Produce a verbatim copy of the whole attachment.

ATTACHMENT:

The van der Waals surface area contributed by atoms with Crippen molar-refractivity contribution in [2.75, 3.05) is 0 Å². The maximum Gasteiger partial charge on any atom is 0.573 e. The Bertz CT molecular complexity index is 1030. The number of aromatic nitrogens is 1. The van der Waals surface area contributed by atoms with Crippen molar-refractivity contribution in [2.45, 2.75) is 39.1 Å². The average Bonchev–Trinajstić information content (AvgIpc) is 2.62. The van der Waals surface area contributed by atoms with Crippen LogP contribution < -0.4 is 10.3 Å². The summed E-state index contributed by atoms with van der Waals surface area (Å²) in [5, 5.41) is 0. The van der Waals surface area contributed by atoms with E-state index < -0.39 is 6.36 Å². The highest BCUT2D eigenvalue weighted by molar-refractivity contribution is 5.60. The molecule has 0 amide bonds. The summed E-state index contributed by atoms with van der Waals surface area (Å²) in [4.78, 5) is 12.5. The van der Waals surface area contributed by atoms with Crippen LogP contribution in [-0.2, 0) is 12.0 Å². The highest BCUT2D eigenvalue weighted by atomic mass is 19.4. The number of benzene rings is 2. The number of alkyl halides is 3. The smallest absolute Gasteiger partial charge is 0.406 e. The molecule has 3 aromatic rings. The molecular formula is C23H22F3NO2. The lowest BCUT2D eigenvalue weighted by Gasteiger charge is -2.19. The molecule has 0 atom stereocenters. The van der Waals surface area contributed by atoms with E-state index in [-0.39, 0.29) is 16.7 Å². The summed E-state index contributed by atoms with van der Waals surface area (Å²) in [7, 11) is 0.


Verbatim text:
The van der Waals surface area contributed by atoms with Crippen molar-refractivity contribution in [2.75, 3.05) is 0 Å². The maximum Gasteiger partial charge on any atom is 0.573 e. The Bertz CT molecular complexity index is 1030. The number of aromatic nitrogens is 1. The van der Waals surface area contributed by atoms with Crippen molar-refractivity contribution in [2.45, 2.75) is 39.1 Å². The average Bonchev–Trinajstić information content (AvgIpc) is 2.62. The van der Waals surface area contributed by atoms with Crippen LogP contribution < -0.4 is 10.3 Å². The summed E-state index contributed by atoms with van der Waals surface area (Å²) in [5, 5.41) is 0. The van der Waals surface area contributed by atoms with E-state index < -0.39 is 6.36 Å². The highest BCUT2D eigenvalue weighted by molar-refractivity contribution is 5.60. The molecule has 0 amide bonds. The summed E-state index contributed by atoms with van der Waals surface area (Å²) in [4.78, 5) is 12.5. The van der Waals surface area contributed by atoms with Crippen LogP contribution in [-0.2, 0) is 12.0 Å². The highest BCUT2D eigenvalue weighted by atomic mass is 19.4. The number of benzene rings is 2. The number of alkyl halides is 3. The smallest absolute Gasteiger partial charge is 0.406 e. The molecule has 3 aromatic rings. The molecular formula is C23H22F3NO2. The lowest BCUT2D eigenvalue weighted by Gasteiger charge is -2.19. The molecule has 0 atom stereocenters. The van der Waals surface area contributed by atoms with E-state index in [-0.39, 0.29) is 16.7 Å². The summed E-state index contributed by atoms with van der Waals surface area (Å²) in [7, 11) is 0.